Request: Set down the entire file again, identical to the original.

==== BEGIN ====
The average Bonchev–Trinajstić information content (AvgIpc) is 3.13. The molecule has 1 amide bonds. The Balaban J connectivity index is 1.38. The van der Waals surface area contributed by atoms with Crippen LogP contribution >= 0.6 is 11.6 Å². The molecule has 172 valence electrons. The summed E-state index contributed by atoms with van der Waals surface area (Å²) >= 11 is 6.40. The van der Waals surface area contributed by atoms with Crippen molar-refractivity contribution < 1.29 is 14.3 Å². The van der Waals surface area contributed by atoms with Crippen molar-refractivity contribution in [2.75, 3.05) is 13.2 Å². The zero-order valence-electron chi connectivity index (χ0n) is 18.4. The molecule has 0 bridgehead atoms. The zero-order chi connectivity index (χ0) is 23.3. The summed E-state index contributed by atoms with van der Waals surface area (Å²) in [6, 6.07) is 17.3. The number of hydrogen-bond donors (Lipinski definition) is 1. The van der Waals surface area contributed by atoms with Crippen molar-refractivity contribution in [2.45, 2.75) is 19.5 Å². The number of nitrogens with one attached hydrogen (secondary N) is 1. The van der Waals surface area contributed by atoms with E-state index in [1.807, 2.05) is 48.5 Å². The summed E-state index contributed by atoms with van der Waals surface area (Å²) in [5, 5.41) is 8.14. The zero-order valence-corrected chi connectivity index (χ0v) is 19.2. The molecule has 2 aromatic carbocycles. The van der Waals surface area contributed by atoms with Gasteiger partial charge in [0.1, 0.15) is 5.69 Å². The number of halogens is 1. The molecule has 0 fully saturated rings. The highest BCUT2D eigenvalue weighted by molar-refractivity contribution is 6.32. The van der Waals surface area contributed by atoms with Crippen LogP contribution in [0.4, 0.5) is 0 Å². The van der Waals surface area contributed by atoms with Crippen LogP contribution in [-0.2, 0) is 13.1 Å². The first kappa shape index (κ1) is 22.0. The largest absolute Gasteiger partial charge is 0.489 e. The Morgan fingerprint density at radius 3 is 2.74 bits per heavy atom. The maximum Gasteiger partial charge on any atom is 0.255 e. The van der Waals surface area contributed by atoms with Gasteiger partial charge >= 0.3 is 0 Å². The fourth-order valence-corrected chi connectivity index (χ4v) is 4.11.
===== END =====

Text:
The average Bonchev–Trinajstić information content (AvgIpc) is 3.13. The molecule has 1 amide bonds. The Balaban J connectivity index is 1.38. The van der Waals surface area contributed by atoms with Crippen LogP contribution >= 0.6 is 11.6 Å². The molecule has 172 valence electrons. The summed E-state index contributed by atoms with van der Waals surface area (Å²) >= 11 is 6.40. The van der Waals surface area contributed by atoms with Crippen molar-refractivity contribution < 1.29 is 14.3 Å². The van der Waals surface area contributed by atoms with Crippen molar-refractivity contribution in [2.75, 3.05) is 13.2 Å². The zero-order valence-electron chi connectivity index (χ0n) is 18.4. The molecule has 0 bridgehead atoms. The zero-order chi connectivity index (χ0) is 23.3. The summed E-state index contributed by atoms with van der Waals surface area (Å²) in [6, 6.07) is 17.3. The number of hydrogen-bond donors (Lipinski definition) is 1. The van der Waals surface area contributed by atoms with Crippen molar-refractivity contribution in [2.45, 2.75) is 19.5 Å². The number of nitrogens with one attached hydrogen (secondary N) is 1. The van der Waals surface area contributed by atoms with E-state index in [1.807, 2.05) is 48.5 Å². The summed E-state index contributed by atoms with van der Waals surface area (Å²) in [5, 5.41) is 8.14. The zero-order valence-corrected chi connectivity index (χ0v) is 19.2. The molecule has 2 aromatic carbocycles. The van der Waals surface area contributed by atoms with Gasteiger partial charge in [0.1, 0.15) is 5.69 Å². The number of halogens is 1. The molecule has 0 fully saturated rings. The highest BCUT2D eigenvalue weighted by molar-refractivity contribution is 6.32. The van der Waals surface area contributed by atoms with Crippen LogP contribution in [0.4, 0.5) is 0 Å². The van der Waals surface area contributed by atoms with Crippen LogP contribution in [-0.2, 0) is 13.1 Å². The first kappa shape index (κ1) is 22.0. The largest absolute Gasteiger partial charge is 0.489 e. The Morgan fingerprint density at radius 3 is 2.74 bits per heavy atom. The maximum Gasteiger partial charge on any atom is 0.255 e. The van der Waals surface area contributed by atoms with Gasteiger partial charge >= 0.3 is 0 Å². The fourth-order valence-corrected chi connectivity index (χ4v) is 4.11.